This not a random picture, it is how I envision the government. Each ship is a department or agency. The ships have commanders with considerable authority. Communication at a distance is very bad, (they did it with flags). Groups of ships are supposed to work together and sometimes they do so effectively, but collaboration is difficult with many strong egos and conflicting agendas. My hope is that we can use the current enthusiasm for all things digital, to get better at working together.
The goal of this post is to try and share some of the lessons from an extraordinary experience that I (and many of you) have been part of for more than a decade now. The experience was leading the collaborative tools team that created GCpedia and GCconnex across the Government of Canada (2007-2010).
My journey began with the 2000 tech bubble burst and the ride that preceded it ended. Looking for new consulting challenges I looked to government and found a world of opportunity for improvement. Over the next few years, I undertook dozens of interesting projects in a variety of departments that eventually led to a three-year executive interchange appointment that changed my life, and I dare say, changed the Government of Canada.
When my interchange ended and I realized that this was a career highlight that would be difficult to surpass. So I wrote a paper about it. The paper reflects on the origin story of what is certainly one of the most successful government collaboration platforms in existence. I started to update it, but other things keep getting in the way so I am sharing it again now in its original form.
In the paper, I look at how the project seemed to transcend cultural and institutional barriers to enterprise change in the context of Government.
Reading it today I am struck by a few things:
- Navigating complexity is challenging, but applying the principles of complexity is useful in growing a complex adaptive system.
- Introducing change to an organization requires a willingness to manage by exception —the long tail does not easily fit in a boardroom (page 19).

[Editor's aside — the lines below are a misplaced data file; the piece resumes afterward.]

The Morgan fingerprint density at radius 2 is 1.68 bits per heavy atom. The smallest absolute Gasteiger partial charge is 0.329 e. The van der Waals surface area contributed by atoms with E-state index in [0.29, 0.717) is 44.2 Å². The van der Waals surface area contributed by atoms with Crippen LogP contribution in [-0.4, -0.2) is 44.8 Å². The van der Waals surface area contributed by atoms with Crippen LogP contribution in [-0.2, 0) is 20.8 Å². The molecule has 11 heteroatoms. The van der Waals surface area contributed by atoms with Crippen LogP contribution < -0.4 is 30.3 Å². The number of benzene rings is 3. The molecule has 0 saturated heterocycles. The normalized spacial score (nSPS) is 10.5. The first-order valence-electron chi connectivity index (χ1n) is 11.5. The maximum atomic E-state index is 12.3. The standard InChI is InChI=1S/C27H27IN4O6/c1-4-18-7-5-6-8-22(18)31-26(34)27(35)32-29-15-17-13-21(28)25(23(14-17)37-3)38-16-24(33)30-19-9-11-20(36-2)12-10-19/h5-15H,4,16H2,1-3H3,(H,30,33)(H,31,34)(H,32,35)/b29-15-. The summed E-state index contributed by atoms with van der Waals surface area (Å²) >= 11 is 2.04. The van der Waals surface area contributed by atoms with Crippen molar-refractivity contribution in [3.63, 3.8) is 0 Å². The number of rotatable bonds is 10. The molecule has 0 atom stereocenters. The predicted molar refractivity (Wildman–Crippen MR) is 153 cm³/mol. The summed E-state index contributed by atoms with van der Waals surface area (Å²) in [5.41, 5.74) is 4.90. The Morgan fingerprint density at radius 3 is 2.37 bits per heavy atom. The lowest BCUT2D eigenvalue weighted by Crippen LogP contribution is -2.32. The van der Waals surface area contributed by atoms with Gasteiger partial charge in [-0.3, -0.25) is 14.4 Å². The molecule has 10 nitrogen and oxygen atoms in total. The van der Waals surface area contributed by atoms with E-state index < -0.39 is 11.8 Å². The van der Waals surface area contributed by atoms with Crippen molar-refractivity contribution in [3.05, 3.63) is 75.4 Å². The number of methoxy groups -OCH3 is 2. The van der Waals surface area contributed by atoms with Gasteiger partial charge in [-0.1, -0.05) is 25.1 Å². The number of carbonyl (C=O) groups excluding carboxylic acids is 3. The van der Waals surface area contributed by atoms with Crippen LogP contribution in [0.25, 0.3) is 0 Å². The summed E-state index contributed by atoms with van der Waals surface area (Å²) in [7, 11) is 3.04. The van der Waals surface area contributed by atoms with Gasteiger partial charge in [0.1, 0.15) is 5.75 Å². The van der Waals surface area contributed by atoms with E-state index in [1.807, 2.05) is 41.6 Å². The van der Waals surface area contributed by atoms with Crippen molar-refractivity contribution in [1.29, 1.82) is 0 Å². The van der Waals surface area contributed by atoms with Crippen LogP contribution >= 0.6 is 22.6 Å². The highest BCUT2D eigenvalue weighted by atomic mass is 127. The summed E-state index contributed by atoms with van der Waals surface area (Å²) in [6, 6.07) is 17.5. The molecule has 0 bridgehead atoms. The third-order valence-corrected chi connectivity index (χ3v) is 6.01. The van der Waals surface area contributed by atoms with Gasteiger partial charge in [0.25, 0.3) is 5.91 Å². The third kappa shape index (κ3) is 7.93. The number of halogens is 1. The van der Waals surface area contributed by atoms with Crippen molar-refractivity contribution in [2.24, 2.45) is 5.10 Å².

- Stealth works. Formal approval mechanisms cannot be expected to understand and preemptively approve the specifics of innovation. A small group with sufficient “policy cover” but limited formal governance can do a lot for not very much money.
- A senior central agency executive who is willing to risk manage can enable wide-spread innovation (we had one in 2007 with Ken Cochrane and we have another in 2018 with Alex Benay).
- The Governance and Stakeholder model is something we should be looking at and talking about to deal with our shared accountability issue (see the governance description starting on page 12).
- I am intrigued by the idea of viral horizontality (see Table 2, page 16).
- The basic underlying assumptions of organizational culture are the hardest to change (page 18). These include things like:
- Responsible autonomy is best
- Deference to the most respected
- Shared sense of purpose
- Free information is powerful
- Mistakes are learning opportunities
- Beg forgiveness rather than ask permission
- Working for Citizens, (it’s a way of life)
- Challenge the rules
- The factors that influence governance in table 2 are still true and worth looking at if you are into that sort of thing.
- “Good enough for next to nothing” I like that line and think that projects that achieve this goal should be rewarded. And improved upon in the next iteration.
- In a complex adaptive system, neither use nor content can be fully anticipated.
- There are real implications for our policy planning and service design philosophies as we embrace an agile digital approach.
This paper examines the cultural and internal governance implications of the introduction of a horizontally enabling Web 2.0 technology (open source MediaWiki) in a large enterprise (the Public Service of Canada), in the period 2007-2010. It was written and presented as part of the World Social Science Forum Conference in Montreal, October 2013.
The paper was later published in the scholarly journal Optimum Online Vol 43, No4, Dec. 2013 (registration required).
I would be delighted to hear your thoughts.